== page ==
Mark Frauenfelder blogged today about the Iowa Electronic Markets (IEM), a futures market run by the University of Iowa for studying predictions of political elections and other events. I love the idea of these markets and have been following them closely. While the Policy Analysis Market caught some well-deserved criticism last summer, I didn't think it was a crazy idea, but that it was more poorly explained than poorly conceived.

I was following the IEM during the Democratic Presidential primaries, and was disappointed with the results of what I saw. These markets are sometimes claimed to "predict the future," and rightly so in that they can expose upcoming events that are for whatever reason non-obvious by conventional wisdom. It was not obvious to me that Howard Dean would suffer such an upset in the Iowa Caucuses, placing behind Kerry and Edwards when all the polls were showing a different result. After the shoes had all fallen, I went back to the IEM to see if these futures markets -- based, after all, in Iowa -- had been able to predict what many of us had missed.

It seems they did not. Graphs of the market's activity show Dean and Clark (who placed sixth, behind Kerry, Edwards, Dean, Gephardt, and Kucinich) leading right up until the day of the caucuses, January 19th. Edwards, who placed second, wasn't even offered as a separate contract until after the caucuses were closed (he was included in the "rest of field" contract). I've created a detail graph of the end-of-day contract prices (drawn from here) for Dean, Kerry and Clark in the days leading up to the caucuses, and they don't show any clue that Dean was headed for a fall.

No one has claimed predictive markets are perfect, nor that they can forecast everything -- just that they tend to outperform other predictive measures. I'll be interested to see if this idea takes greater hold over time, and gains in effectiveness as it involves more participants.

  2004-06-12 08:37 Z
It's interesting to read about Accenture and the award of the "Virtual Border" contract from the Department of Homeland Security. This Reuters article, like a recent NY Times article on the same topic, talks about the attempts by the House of Representatives to prevent Accenture receiving the contract, since Accenture's corporate headquarters is not in the US -- it is in Bermuda.

What's unfortunate about these articles is how obliquely they talk about the reason Accenture is based in Bermuda. According to Perfectly Legal by David Cay Johnston, the sole point of this is to reduce the corporate taxes Accenture pays -- they are essentially shopping for a nation with laws most favorable to their incorporation. In a chapter entitled "Profits Trump Patriotism," Johnston talks about exactly this conflict between national security and awarding government contracts to quasi-foreign corporations -- including Accenture. It's too bad the explanation of this issue isn't more clear in the articles covering it -- especially since Johnston is a Times reporter.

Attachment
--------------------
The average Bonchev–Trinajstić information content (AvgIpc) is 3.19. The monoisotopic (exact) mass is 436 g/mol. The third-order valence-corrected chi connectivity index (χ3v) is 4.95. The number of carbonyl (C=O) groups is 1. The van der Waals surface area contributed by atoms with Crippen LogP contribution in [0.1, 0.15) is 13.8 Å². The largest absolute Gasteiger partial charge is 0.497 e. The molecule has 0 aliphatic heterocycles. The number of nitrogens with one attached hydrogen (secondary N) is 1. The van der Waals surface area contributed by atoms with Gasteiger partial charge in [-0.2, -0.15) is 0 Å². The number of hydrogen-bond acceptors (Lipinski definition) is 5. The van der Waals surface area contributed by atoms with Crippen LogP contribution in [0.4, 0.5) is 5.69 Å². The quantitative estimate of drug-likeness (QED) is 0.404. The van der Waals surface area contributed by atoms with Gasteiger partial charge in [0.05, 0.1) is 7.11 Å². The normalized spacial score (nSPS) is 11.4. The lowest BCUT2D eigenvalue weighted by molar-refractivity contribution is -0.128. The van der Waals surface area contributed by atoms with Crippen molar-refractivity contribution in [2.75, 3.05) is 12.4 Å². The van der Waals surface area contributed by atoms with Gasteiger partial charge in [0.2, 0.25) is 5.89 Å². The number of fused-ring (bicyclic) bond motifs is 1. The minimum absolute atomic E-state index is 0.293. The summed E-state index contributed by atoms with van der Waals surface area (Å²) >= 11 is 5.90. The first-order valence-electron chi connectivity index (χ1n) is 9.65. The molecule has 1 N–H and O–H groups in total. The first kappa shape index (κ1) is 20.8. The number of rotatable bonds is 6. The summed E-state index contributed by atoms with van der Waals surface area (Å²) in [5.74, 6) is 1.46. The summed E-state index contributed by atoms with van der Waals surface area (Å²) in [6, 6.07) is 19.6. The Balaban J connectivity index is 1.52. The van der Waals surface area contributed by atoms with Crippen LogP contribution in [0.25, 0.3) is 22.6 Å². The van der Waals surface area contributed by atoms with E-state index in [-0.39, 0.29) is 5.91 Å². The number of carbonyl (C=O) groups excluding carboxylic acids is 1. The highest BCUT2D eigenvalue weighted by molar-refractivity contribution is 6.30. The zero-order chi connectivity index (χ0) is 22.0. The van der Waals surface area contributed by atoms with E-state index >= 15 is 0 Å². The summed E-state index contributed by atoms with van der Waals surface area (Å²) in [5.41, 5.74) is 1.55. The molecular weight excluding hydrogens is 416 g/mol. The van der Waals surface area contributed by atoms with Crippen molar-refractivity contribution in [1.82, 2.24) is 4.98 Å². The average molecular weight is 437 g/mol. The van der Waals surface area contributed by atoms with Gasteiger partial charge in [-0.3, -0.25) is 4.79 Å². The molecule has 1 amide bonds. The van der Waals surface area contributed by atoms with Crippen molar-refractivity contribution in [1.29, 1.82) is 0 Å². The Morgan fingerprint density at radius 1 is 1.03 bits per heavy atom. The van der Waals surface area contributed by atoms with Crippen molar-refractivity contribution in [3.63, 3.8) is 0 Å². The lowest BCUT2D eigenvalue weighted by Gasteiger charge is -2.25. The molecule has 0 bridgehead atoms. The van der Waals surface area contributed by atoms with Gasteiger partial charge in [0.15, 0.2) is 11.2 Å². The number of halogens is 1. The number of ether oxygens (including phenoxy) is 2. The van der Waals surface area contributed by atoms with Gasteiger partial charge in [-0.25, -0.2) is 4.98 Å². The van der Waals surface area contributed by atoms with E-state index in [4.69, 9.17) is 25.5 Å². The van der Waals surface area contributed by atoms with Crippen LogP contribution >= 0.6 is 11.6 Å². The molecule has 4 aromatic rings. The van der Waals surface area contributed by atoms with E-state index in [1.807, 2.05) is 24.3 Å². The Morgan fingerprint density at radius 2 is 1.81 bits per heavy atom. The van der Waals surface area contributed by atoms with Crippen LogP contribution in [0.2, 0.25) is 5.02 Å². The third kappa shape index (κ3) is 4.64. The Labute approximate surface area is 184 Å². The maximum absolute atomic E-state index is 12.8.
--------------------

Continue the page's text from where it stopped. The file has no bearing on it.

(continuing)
I do think this is an interesting and important issue, and I'm glad to see the House taking some action on it.

Update: The article in Thursday's Times has a somewhat better explanation of the issue.

  2004-06-10 17:18 Z
I had a fine time watching the new Harry Potter movie last weekend -- you know it's a better movie when it features a tree with more personality than some of the characters in the earlier episodes -- but was driven further down the road of hating movie theaters, which once I loved.

Movie theaters are increasingly hostile environments. At this one showing, we had:

  • about twenty minutes of ads, exclusive of the previews (which are of course ads in themselves);
  • a few minutes of live and recorded exhortations to keep quiet and turn off cell phones;
  • a full row of people behind us talking (sounded like a real-time Italian translation of the whole movie);
  • two people in front of us talking;
  • three cell phone calls, unanswered;
  • one cell phone call (directly behind us), answered (at least the Italian translation stopped for the duration of the call);
  • $4 for popcorn and $3.75 for a bottle of water;
  • $5 for parking;
  • $2 in Moviefone fees for two tickets (optional, but at this movie arguably not if you wanted to see it opening weekend); oh, and
  • $19 for two tickets to the movie.

It would certainly be cheaper to buy the movie on DVD and own it forever, than to watch it once for nearly twice the price; the popcorn would be better, cheaper, and faster, and could be topped with real butter instead of "topping"; the water would be tastier, colder, and available for $1.49 per 100 cubic feet; and the talking would be sanctioned or actionable. Plus, no ads. It's no wonder home theater is booming.

More inside ...

  2004-06-08 20:12 Z
How is it possible for this article to make it into the New York Times a mere 11 days after this article without making a connection between them? (Of course, the audience is storming the projector on many more than just these two fronts.)
  2004-06-07 13:28 Z
I've been reading a great book about World War II military intelligence -- one of those nonfiction books that makes you think no fiction writer will ever be up to the task. I was enjoying it as "pure" history (is there any such thing?), but today realized that it is incredibly useful for thinking about recent news regarding Ahmad Chalabi and Iranian intelligence, and the search for weapons of mass destruction (WMD) in Iraq generally.

The book is The Deceivers: Allied Military Deception in the Second World War, by Thaddeus Holt (just published). The author, a former Deputy Under Secretary of the Army, describes with precision and wit how first the British and then the American military learned to deceive Germany and Japan regarding the Allied force strength and intentions. It's the sort of book I would send to a Hollywood producer buddy if only Hollywood had any shot at not screwing it up (*ahem*).

More inside ...

  2004-06-02 14:20 Z